|Abstract or Summary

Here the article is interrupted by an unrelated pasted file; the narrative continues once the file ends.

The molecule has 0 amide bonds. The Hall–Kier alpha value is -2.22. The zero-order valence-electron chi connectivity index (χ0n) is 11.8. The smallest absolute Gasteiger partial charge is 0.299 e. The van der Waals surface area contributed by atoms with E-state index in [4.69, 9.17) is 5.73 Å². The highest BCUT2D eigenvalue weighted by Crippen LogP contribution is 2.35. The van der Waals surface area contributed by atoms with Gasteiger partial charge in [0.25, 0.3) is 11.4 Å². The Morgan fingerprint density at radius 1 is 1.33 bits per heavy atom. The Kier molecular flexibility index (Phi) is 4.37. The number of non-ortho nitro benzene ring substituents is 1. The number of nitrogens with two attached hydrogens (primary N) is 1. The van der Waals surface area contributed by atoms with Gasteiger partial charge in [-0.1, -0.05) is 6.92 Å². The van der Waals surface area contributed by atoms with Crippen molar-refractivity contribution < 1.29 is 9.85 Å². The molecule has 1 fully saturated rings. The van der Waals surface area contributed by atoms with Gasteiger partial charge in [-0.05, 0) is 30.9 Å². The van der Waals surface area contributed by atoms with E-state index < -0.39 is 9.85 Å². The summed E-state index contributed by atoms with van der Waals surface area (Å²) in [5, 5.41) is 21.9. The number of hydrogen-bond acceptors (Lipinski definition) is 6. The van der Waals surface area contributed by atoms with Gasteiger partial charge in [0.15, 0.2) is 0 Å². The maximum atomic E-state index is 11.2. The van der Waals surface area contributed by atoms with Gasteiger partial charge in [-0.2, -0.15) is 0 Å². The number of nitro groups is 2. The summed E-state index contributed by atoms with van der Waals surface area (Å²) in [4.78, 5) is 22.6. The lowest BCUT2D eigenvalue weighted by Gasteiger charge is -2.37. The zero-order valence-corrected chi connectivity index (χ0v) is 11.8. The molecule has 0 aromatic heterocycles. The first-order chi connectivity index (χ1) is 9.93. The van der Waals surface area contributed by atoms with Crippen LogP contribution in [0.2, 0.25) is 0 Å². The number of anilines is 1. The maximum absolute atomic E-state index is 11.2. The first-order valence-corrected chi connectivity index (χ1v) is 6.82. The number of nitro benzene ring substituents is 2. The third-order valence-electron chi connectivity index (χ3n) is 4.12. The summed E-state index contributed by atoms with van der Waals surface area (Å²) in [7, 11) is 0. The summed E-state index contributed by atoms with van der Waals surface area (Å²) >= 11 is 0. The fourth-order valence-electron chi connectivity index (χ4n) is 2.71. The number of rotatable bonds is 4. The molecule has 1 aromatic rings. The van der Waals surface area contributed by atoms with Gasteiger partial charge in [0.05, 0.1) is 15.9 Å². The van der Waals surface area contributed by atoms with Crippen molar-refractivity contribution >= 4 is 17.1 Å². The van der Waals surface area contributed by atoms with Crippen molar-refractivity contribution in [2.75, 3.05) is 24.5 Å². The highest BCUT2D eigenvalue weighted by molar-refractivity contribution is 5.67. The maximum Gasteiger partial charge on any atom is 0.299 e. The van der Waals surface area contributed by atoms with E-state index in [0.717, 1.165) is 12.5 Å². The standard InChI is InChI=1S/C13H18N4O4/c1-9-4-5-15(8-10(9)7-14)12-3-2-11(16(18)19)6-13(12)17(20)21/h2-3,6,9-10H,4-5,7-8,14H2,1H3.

- Interpersonally, power is normally associated with the constructs of dominance and status. However, the current investigation offers a conceptualization of power that has more to do with capturing the impact people have on others rather than it does having control over their fate. In this conceptualization, power is associated with the communicative impact one person has on another regardless of whether it is positive or negative. A mother whose child is comforted by her soothing, “It will be alright, Honey,” can be every bit as powerful as a Dad who commands, “Sit down and be quiet.” In this sense, we define communicative power as the degree to which a person can influence or impact another's thoughts, feelings, and behaviors. In essence, power relates to the effectiveness of an emotional communicative message being delivered. The current study examined 29 vocal parameters to determine how they influenced perceiver judgments of power. Vocalizations were recorded from 1,700 neutrally worded statements by 189 actors. All participants were given the same 9 statements to read verbatim (e.g., “Is that what you’ve been working on?”). They were instructed to deliver their lines to another person in such a way at to communicate either a positive, negative, or neutral message without changing the statement in any way. These vocalizations were rated by trained research assistant coders for the communicative power of the message. Using the sound analysis program, Praat, precise vocal parameters were extracted from each clip. A statistical analysis showed several parameters correlated strongly with ratings of power. The findings suggest that several vocal cues related to the perception of power in the voice such as the time spent producing random-like sounds instead of actual words (duration of unvoiced speech).